By guest author Matt Klein
Many martial arts schools teach children as a sidelight to their main focus: adults. They are not that interested in children, and only do it because it represents a sizable chunk of their school’s income. Children are routinely thrown into adults classes or treated as “miniature adults.” A school that can focus on the needs of children will be very successful, as there are few that get it right. To be a successful martial arts school for children, it is important to recognize how teaching them differs from the teaching of adults.
Americans do not usually see themselves, when they are in the United States, as representatives of their country. They see themselves as individuals who are different from all other individuals, whether those others are Americans or foreigners. Americans may say they have no culture, since they often conceive of culture as an overlay of arbitrary customs to be found only in other countries. Individual Americans may think they chose their own values, rather than having had their values and the assumptions on which they are based imposed on them by the society in which they were born. If you ask them to tell you something about “American culture,” they may be unable to answer and they may even deny that there is an “American culture.”
(from Handbook for Foreign Students and Scholars)
A few minutes prior to the start of class, karateka (students) enter through the front door, immediately bowing to the sensei (teacher) and/or the kamidana (dojo shrine). The karateka remove their shoes, and enter the changing room to don their training uniforms.
When I hear a professional martial arts instructor advising their students to be more natural, I cannot help but feel contempt. Could any help be less helpful?
What is the most natural method for safely evading a knife thrust, while simultaneously positioning oneself for an effortless disarm and throw? How does one naturally reverse a guillotine choke? People who know the answer to these questions don’t need an instructor or a class; for the rest of us, more detailed guidance is appropriate.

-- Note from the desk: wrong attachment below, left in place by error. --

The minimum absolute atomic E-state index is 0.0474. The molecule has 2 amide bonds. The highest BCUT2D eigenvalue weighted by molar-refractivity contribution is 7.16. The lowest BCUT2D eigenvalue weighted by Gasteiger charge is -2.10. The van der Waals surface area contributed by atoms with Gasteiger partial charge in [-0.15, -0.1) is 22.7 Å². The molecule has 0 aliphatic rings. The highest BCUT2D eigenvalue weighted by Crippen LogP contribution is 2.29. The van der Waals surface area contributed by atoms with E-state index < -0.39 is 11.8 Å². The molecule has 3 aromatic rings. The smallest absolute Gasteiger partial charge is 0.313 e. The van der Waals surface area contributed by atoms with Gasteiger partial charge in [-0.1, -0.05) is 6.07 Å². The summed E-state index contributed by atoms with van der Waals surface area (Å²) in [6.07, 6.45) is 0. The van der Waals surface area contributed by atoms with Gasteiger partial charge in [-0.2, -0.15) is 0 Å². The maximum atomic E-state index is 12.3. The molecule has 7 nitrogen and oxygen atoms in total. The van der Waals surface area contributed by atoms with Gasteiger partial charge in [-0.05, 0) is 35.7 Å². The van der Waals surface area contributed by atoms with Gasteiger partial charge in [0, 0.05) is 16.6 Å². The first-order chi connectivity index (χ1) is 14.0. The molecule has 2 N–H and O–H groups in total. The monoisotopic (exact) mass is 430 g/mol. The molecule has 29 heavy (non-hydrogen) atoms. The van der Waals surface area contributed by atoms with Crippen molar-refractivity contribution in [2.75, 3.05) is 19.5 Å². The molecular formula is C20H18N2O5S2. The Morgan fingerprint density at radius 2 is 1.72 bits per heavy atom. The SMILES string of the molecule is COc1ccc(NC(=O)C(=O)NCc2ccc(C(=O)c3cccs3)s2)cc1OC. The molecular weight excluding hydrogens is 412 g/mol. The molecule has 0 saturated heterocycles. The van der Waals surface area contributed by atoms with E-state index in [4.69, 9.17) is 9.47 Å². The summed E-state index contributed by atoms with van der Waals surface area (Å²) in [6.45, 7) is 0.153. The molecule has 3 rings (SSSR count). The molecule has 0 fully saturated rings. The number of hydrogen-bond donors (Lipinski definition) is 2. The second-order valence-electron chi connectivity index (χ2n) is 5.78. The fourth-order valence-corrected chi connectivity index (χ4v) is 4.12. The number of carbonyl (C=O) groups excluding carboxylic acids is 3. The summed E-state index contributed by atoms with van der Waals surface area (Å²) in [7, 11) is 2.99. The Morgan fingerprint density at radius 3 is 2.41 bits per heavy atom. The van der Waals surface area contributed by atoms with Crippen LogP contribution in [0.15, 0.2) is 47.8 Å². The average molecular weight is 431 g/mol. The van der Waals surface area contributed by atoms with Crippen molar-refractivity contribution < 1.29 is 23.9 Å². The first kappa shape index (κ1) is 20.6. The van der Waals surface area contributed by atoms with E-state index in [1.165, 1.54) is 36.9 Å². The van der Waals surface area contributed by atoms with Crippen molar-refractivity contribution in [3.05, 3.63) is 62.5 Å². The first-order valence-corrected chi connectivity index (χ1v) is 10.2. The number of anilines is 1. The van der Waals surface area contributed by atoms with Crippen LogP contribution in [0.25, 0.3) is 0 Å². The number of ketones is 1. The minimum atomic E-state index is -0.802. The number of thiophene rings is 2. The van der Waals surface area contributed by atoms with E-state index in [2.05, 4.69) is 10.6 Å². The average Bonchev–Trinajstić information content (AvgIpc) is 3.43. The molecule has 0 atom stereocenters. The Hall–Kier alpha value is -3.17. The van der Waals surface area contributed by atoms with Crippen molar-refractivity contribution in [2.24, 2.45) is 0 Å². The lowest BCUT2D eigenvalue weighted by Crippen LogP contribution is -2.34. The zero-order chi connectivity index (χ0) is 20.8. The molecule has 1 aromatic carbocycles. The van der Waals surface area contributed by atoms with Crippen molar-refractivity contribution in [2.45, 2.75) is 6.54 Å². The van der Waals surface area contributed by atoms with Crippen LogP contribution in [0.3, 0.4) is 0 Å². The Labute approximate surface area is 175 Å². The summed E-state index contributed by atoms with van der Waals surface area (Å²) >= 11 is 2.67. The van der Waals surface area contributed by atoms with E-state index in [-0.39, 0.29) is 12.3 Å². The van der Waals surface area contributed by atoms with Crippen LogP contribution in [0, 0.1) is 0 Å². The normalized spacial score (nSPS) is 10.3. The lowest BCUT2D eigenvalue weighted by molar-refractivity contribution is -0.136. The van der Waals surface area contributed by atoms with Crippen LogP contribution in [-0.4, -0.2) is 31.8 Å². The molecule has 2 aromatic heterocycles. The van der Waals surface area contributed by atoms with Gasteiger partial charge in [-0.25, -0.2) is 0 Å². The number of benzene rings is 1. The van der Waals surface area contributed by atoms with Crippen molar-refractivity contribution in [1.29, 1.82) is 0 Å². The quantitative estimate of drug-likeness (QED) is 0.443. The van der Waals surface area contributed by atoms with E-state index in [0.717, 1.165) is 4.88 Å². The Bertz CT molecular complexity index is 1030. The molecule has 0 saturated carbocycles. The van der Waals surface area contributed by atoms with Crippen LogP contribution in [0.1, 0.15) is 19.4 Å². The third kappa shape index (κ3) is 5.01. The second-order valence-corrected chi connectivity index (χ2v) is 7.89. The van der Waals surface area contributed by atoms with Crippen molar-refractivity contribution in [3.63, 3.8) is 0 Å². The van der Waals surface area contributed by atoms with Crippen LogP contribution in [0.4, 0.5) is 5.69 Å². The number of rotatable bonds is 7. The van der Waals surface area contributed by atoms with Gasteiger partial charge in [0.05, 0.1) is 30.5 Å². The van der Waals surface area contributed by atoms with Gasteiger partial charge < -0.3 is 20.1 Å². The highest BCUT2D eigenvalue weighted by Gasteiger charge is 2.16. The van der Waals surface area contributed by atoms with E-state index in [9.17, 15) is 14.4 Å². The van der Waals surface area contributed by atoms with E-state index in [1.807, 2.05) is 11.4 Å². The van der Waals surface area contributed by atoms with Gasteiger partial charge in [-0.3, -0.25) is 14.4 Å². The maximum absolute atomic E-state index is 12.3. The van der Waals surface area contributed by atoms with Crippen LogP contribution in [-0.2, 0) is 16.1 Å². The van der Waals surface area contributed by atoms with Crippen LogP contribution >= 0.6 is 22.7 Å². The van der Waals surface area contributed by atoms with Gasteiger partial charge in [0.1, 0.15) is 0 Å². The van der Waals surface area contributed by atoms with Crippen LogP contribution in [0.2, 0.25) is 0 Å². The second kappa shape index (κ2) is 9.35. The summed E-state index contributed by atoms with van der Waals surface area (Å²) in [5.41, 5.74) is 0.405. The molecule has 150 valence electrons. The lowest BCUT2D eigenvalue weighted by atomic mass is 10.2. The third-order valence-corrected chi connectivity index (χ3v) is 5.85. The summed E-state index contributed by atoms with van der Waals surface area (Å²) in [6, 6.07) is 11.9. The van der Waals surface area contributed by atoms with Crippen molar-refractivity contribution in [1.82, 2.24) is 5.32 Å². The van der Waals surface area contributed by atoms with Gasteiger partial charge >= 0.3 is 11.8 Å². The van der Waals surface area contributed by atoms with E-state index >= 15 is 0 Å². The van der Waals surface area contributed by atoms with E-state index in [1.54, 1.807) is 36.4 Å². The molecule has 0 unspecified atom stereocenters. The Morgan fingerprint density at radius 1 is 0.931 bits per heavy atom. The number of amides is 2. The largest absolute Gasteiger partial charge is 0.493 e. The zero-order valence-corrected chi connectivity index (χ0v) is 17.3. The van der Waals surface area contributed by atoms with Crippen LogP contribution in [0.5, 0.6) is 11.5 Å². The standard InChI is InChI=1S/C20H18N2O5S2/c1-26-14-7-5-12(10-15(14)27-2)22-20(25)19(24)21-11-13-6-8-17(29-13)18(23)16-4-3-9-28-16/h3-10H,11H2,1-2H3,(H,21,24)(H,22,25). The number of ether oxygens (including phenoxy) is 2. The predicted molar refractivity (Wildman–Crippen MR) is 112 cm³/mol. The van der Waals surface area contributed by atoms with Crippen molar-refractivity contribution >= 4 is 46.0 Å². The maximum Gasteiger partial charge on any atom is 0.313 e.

With that said, I am a strong advocate of “natural breathing” for martial applications, in contrast to the more exotic approaches advanced in some dojos.
My teachers have disagreed on many things, but in these two points they are all in accord:
- If you want to excel in martial arts, you must touch hands (spar) with as many people as possible; preferably, hundreds or thousands.
- For a great achievement, you must use the correct training methods in a disciplined fashion. Avoid deviant and inferior methods, and refuse to entertain the people who use them.
In theory, there is no contradiction between these two ideals. In practice, compromise is required. Nobody agrees on what the correct training methods are, and everyone measures their progress by a different standard—except for those who reject the concepts of “progress” and “standards” altogether.
Of all the frustrations that hinder interaction among martial artists from different schools, lineages and styles—money, reputation, physical safety—this is perhaps the most difficult to address: everybody else is practicing incorrectly!
In the past few years, mixed martial arts has enjoyed remarkable commercial success. Some fans imagine that its popularity is a result of its vast technical superiority over traditional martial arts styles. But neither MMA techniques nor training methods are particularly innovative; much of what you see in the competition ring was pioneered decades or even centuries ago.
The recent success of the MMA product is best explained with a sociological model, not a technical one; and this model predicts an inevitable fall from grace. MMA will decay, like every style before it, into a traditional martial art.
Shield and spear
To the ancient Romans, the concept of a non-violent martial art would be nonsensical. Their literal definition of martial was “belonging to Mars”, the god of war. Modern usage of the term martial arts, however, is hardly related to military strategy and tactics.
Today, most popular martial arts are practiced without arms. Considering this shift in focus, from immediate and practical skills to more abstract and long-term benefits, it is reasonable to ask whether violent destructive potential is still necessary at all.
Is a non-violent martial art worthy of study?
You will fight like you train, as the saying goes, and there is some truth in it. If you have never tried to apply your martial art against a fully resisting opponent, it is unlikely to work as well as you would hope. Therefore, a practical martial arts curriculum should include a variety of common attacks, drilled with realistic speed and power.
A reasonable conclusion, isn’t it? But a surprisingly popular school of thought goes much further, contending that:
You should always train as if fighting, as this is the only way to improve your fighting ability.
This is nonsense, and every martial artist should understand why.